Version 1.4 of ai12s/ai12-0181-1.txt

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!standard 13.1(9/4)          16-07-11 AI12-0181-1/03
!standard 13.1(9.1/4)
!standard 13.14(19)
!class binding interpretation 16-01-07
!status Amendment 1-2012 16-07-11
!status ARG Approved 10-0-1 16-06-11
!status work item 16-01-07
!status received 15-12-07
!priority Low
!difficulty Easy
!qualifier Omission
!subject Self-referencing representation aspects
!summary
An expression that freezes an entity shall not occur within an aspect specification that specifies an aspect of that entity.
A representation item for an entity has to appear before the entity is frozen.
!question
Are the following self-referential aspects legal?
procedure BD11002 is
Sizer : constant Natural := Integer'Size with Size => Sizer; -- (Illegal.) function Foo (P : in Natural) return Natural with Pre => P in 0 .. 3 or else Foo (P - 4) = 0; -- (Legal.)
function Foo (P : in Natural) return Natural is begin return P; end Foo;
begin null; end BD11002;
!recommendation
(See Summary.)
!wording
Modify 13.1(9/4):
{A representation item that directly specifies an aspect of an entity shall appear before the entity is frozen (see 13.14). In addition, a}[A] representation item that directly specifies an aspect of a subtype or type shall appear after the type is completely defined (see 3.11.1)[, and before the subtype or type is frozen (see 13.14)].
Add after 13.1(9.1/4):
An expression or name that freezes an entity shall not occur within an aspect_specification that specifies a representation or operational aspect of that entity.
AARM Ramification: Such an aspect cannot refer to the entity itself, directly or indirectly. For instance:
Sizer : constant Natural := Integer'Size with Size => Sizer; -- Illegal!
Replace the redundant brackets around 13.14(19), and replace "The Proof" that was deleted in 2002.
!discussion
There is no problem with some aspects being self-referential, as in the precondition (so long as it is written so that the recursion terminates). OTOH, self-referential representation items are illegal, and we certainly want a similar rule for aspect_specifications. Thus we add one.
In determining where to put this rule, it because obviously apparent that the rule in 13.1(9/4) is missing part of the requirements. This was noted in 2002, to which the reply was that 13.14(19) covers it and we'd already changed the AARM to not mark that paragraph as redundant (supposely we'd noticed it earlier, but the author wasn't able to find any reference to that).
The problem with the 2002 fix is that it leaves 3/4 of the rules given in 13.1, 1/2 of the rules given in 13.14, and nowhere are all of the rules. The author, after reading 13.1(9-9.1/4), mistakenly concluded that was all the rules there are in the Standard. The rule in 13.1(9.1/4) in particular caused that conclusion, as it is complete for operational aspects. If it was a problem for the author, it has to be harder for other readers, thus we add the missing rule in 13.1(9/4) and replace the redundant brackets on 13.14(19).
!corrigendum 13.1(9/4)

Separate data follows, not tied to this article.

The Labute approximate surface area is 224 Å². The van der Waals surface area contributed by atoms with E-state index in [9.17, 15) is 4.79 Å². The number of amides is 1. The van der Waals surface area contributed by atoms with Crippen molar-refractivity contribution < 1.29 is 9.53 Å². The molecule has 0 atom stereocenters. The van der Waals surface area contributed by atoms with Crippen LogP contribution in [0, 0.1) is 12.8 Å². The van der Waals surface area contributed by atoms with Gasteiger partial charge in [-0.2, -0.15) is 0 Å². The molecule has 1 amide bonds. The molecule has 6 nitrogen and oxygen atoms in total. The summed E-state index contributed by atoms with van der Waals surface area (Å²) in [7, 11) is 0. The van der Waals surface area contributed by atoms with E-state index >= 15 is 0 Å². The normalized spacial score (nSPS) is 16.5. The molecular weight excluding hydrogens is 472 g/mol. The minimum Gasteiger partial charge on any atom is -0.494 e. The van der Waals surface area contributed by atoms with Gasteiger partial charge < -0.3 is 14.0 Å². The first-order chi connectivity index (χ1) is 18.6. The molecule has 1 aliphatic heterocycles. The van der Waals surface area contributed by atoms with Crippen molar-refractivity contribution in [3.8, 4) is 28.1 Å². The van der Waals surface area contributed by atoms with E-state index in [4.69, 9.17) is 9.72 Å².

Replace the paragraph:
A representation item that directly specifies an aspect of a subtype or type shall appear after the type is completely defined (see 3.11.1), and before the subtype or type is frozen (see 13.14).
by:
A representation item that directly specifies an aspect of an entity shall appear before the entity is frozen (see 13.14). In addition, a representation item that directly specifies an aspect of a subtype or type shall appear after the type is completely defined (see 3.11.1).
!corrigendum 13.1(9.1/4)
Insert after the paragraph:
An operational item that directly specifies an aspect of an entity shall appear before the entity is frozen (see 13.14).
the new paragraph:
An expression or name that freezes an entity shall not occur within an aspect_specification that specifies a representation or operational aspect of that entity.
!ASIS
No ASIS effect.
!ACATS test
An ACATS B-Test that try cases like the ones in the various examples should be constructed. (These originally were in test BD11002, but were removed when it became apparent that they might be legal.)
!appendix

From: Randy Brukardt
Sent: Monday, December 7, 2015  11:33 PM

In testing 13.1.1(12/3), I had some objectives that too much is not made
visible. However, it strikes me that such objectives are untestable as the
declaration itself is visible at the end of the declarative region. That
suggests that self-referential aspects could be legal:

procedure BD11002 is

  Sizer : constant Natural := Integer'Size
     with Size => Sizer;                                       -- Sizer??
  function Foo (P : in Natural) return Natural
     with Pre => P in 0 .. 3 or else Foo (P - 4) = 0;          -- Foo??

  function Foo (P : in Natural) return Natural is
  begin
     return P;
  end Foo;

begin
    null;
end BD11002;

These hardly seem useful, but perhaps there is nothing really wrong with
allowing them? (Surely these are a pathology which the ACATS wouldn't test, my
question is mainly as to whether they should be illegal.)

For the first one, GNAT reports "representation appears too late". How it could
appear any earlier is a mystery left for another time. ;-) I suppose this means